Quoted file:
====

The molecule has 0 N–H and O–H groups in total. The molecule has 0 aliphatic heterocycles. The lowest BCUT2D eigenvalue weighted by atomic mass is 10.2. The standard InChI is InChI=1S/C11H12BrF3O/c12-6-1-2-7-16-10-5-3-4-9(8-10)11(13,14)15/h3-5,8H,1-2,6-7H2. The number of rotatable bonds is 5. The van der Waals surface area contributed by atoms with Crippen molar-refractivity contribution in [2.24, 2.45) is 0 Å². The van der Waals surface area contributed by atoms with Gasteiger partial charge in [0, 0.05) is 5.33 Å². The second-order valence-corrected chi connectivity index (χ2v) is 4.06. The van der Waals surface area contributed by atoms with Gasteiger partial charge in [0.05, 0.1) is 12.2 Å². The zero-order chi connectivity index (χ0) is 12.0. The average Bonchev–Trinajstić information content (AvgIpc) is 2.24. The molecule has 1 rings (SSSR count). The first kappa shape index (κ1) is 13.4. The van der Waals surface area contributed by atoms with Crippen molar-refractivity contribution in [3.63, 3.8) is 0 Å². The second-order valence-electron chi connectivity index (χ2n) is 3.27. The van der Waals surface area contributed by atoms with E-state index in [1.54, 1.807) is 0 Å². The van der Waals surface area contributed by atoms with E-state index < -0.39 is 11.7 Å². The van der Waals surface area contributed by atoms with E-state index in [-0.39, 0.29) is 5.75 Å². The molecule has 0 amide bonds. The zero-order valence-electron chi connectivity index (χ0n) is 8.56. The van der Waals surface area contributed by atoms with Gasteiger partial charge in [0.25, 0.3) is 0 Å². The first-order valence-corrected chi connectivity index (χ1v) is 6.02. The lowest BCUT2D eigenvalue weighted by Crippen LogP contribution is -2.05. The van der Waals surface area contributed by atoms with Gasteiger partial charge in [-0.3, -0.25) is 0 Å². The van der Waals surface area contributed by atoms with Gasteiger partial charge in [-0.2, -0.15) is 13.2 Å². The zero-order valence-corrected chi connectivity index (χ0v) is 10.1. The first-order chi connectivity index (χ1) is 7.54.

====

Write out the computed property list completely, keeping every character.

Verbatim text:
The molecule has 0 N–H and O–H groups in total. The molecule has 0 aliphatic heterocycles. The lowest BCUT2D eigenvalue weighted by atomic mass is 10.2. The standard InChI is InChI=1S/C11H12BrF3O/c12-6-1-2-7-16-10-5-3-4-9(8-10)11(13,14)15/h3-5,8H,1-2,6-7H2. The number of rotatable bonds is 5. The van der Waals surface area contributed by atoms with Crippen molar-refractivity contribution in [2.24, 2.45) is 0 Å². The van der Waals surface area contributed by atoms with Gasteiger partial charge in [0, 0.05) is 5.33 Å². The second-order valence-corrected chi connectivity index (χ2v) is 4.06. The van der Waals surface area contributed by atoms with Gasteiger partial charge in [0.05, 0.1) is 12.2 Å². The zero-order chi connectivity index (χ0) is 12.0. The average Bonchev–Trinajstić information content (AvgIpc) is 2.24. The molecule has 1 rings (SSSR count). The first kappa shape index (κ1) is 13.4. The van der Waals surface area contributed by atoms with Crippen molar-refractivity contribution in [3.63, 3.8) is 0 Å². The second-order valence-electron chi connectivity index (χ2n) is 3.27. The van der Waals surface area contributed by atoms with E-state index in [1.54, 1.807) is 0 Å². The van der Waals surface area contributed by atoms with E-state index < -0.39 is 11.7 Å². The van der Waals surface area contributed by atoms with E-state index in [-0.39, 0.29) is 5.75 Å². The molecule has 0 amide bonds. The zero-order valence-electron chi connectivity index (χ0n) is 8.56. The van der Waals surface area contributed by atoms with Gasteiger partial charge in [0.25, 0.3) is 0 Å². The first-order valence-corrected chi connectivity index (χ1v) is 6.02. The lowest BCUT2D eigenvalue weighted by Crippen LogP contribution is -2.05. The van der Waals surface area contributed by atoms with Gasteiger partial charge in [-0.3, -0.25) is 0 Å². The van der Waals surface area contributed by atoms with Gasteiger partial charge in [-0.2, -0.15) is 13.2 Å². The zero-order valence-corrected chi connectivity index (χ0v) is 10.1. The first-order chi connectivity index (χ1) is 7.54.